#AstroMiniBR: the most common stars in the Universe!

TecMundo and #AstroMiniBR select the best astronomical curiosities every week, produced by collaborators profile on X to share with you a little more about the unusual and fantastic universe of astronomy. Check out!

#1: A “little box” of jewelry in heaven!

The Pleiades, also known as the star cluster M45, are one of the most dazzling treasures in our night sky. This open cluster is made up of young blue stars, surrounded by a faint nebulosity of interstellar dust.

Located in the constellation Taurus, the Pleiades are a captivating celestial spectacle, easily visible to the naked eye on dark nights and away from light pollution. Composed of more than 1,000 stars, the formation is dominated by seven main stars which, according to Greek mythology, represent the seven daughters of the titan Atlas, known as the Pleiades.

To find the Pleiades in the night sky, observers can look for the Taurus region during fall and winter in the Northern Hemisphere, or spring and summer in the Southern Hemisphere. The cluster is remarkably visible to the naked eye as a collection of bright stars in a compact formation. Binoculars or a small telescope will reveal more stars and details of the nebulosity surrounding this fascinating star cluster.

Since ancient times, this stellar cluster has inspired myths and legends of various peoples around the world, perpetuating its magic not only in astronomy, but also in the rich tapestry of human cultural history.

#2: What is the most common type of star in the Universe?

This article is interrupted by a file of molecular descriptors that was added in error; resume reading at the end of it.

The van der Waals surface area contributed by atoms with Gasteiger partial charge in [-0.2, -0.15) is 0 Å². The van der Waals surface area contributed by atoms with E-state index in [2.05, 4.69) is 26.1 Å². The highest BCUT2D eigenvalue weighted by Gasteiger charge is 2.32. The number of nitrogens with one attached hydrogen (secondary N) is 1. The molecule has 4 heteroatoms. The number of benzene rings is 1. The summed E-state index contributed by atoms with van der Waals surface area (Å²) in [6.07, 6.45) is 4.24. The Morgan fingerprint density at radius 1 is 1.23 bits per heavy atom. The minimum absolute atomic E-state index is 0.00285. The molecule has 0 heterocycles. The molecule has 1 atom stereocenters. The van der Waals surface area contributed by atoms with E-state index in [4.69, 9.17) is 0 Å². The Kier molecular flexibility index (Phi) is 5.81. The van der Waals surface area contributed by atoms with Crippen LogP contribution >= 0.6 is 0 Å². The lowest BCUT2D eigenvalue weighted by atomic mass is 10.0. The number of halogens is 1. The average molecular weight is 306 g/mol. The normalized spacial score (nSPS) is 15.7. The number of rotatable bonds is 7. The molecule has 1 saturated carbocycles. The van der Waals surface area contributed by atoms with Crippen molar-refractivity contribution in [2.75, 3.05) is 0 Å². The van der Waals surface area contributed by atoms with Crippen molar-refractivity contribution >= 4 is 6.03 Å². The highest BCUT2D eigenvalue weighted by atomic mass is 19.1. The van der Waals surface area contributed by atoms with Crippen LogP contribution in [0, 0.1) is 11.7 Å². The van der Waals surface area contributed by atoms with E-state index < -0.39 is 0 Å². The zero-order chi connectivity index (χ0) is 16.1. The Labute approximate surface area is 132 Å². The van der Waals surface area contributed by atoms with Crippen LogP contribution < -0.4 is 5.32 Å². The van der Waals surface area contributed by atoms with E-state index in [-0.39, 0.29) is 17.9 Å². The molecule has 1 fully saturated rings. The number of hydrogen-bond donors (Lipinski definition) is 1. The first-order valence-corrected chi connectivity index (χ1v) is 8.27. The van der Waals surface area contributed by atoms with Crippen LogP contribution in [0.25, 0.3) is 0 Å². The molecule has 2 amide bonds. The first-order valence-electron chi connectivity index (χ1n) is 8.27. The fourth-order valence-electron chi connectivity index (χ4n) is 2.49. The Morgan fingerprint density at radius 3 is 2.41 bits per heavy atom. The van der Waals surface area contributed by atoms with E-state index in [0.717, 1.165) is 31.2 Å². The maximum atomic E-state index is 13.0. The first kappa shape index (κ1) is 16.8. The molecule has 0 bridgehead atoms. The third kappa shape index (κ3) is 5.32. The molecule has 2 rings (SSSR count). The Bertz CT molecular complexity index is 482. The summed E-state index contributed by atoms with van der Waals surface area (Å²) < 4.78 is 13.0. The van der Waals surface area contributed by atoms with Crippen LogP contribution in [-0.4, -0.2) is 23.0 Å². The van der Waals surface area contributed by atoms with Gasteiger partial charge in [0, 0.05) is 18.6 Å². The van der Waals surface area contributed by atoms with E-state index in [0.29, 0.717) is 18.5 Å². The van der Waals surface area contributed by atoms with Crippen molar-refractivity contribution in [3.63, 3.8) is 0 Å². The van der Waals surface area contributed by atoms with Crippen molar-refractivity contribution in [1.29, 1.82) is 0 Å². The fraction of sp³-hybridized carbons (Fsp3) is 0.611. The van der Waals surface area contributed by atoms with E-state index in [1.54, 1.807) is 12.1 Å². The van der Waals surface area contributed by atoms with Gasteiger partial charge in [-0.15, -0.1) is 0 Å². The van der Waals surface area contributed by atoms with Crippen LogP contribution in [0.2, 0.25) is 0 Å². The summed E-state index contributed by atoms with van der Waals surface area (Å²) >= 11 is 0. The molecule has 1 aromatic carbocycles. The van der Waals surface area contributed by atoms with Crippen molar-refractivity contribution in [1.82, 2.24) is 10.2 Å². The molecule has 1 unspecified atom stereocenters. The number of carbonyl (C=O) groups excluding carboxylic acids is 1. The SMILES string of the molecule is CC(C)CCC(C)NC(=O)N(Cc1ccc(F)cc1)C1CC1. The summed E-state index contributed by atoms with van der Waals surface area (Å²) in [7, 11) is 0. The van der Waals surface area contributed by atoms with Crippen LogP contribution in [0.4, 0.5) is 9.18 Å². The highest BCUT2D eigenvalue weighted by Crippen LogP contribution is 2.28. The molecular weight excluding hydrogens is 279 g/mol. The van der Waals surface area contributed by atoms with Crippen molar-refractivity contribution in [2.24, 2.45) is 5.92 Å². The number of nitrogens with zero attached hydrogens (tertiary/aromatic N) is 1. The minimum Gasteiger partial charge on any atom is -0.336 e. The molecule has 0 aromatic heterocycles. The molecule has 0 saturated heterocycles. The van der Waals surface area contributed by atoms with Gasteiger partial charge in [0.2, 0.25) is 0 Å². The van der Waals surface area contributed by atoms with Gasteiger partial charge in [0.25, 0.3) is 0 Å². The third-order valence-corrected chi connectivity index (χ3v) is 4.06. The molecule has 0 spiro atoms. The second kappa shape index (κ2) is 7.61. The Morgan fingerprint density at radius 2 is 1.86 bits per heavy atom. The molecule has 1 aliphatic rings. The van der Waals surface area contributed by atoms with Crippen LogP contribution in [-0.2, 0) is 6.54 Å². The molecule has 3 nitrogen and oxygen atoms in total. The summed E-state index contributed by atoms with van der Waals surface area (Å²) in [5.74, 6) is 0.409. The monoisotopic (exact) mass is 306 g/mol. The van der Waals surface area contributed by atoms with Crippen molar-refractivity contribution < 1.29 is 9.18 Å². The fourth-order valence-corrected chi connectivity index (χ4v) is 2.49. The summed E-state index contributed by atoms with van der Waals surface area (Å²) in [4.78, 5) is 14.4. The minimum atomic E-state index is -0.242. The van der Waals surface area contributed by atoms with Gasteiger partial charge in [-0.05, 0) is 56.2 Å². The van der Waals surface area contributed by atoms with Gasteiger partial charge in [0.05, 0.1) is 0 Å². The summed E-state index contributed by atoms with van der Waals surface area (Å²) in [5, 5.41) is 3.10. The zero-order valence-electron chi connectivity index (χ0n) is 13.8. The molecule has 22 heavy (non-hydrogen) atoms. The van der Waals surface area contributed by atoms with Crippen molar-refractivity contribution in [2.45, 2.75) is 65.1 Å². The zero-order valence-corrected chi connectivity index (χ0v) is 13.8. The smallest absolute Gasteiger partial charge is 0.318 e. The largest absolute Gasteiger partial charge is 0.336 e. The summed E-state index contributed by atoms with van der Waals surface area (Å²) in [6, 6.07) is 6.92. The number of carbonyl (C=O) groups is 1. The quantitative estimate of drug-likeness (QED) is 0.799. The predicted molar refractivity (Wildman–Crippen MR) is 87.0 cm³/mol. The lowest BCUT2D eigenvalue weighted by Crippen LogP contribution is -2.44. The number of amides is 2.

Comprising about 70-80% of all stars in the Universe, red dwarfs stand out as the most common stars in the cosmic vastness. These intriguing stars are known for their relative smallness and lower temperature compared to stars like our Sun and glow soft shades of red, indicating surface temperatures that can range from approximately 2,500 to 4,000 degrees Celsius.

Despite their modest size, these stars have remarkable longevity, being able to burn for billions of years. Their abundance and longevity make them protagonists in the cosmic narrative, influencing the dynamics and evolution of entire galaxies throughout astronomical eras.

The secret to the prevalence of red dwarfs lies in their energy efficiency: compared to larger stars, like the Sun, they consume their nuclear fuel at a slower rate, allowing for a much longer-lasting existence.

The detailed study of these stars not only sheds light on the fundamental processes of star formation, but also offers us crucial insights into the conditions that can support the existence of life in other parts of the universe, since many of the red dwarfs have planetary systems in their orbits.

#3: Problems in JAXA's SLIM mission

The SLIM (Smart Lander for Investigating Moon) mission of the Japanese Aerospace Exploration Agency (JAXA) represents a significant advance in lunar exploration.

The LEV-2 lander, an integral part of this mission, incorporates innovative technologies to perform a comprehensive analysis of the lunar surface. Equipped with advanced navigation systems and state-of-the-art scientific instrumentation, LEV-2 aims to deepen our understanding of lunar geology and surface conditions.

Your ability to execute precise landing maneuvers will allow detailed investigation at specific locations on the Moon, expanding the horizons of space research and contributing to the development of future lunar exploration missions and beyond.

The SLIM mission made its historic lunar landing on January 19 of this year, also successfully releasing a pair of small rovers to the surface shortly before landing. The SLIM landing made Japan the fifth country to land on the Moon, but problems with power generation meant the spacecraft's active time on the surface was reduced.

Did you like the content? So, always stay up to date with the latest astronomical curiosities here at TecMundo!

Leave a Reply

Your email address will not be published. Required fields are marked *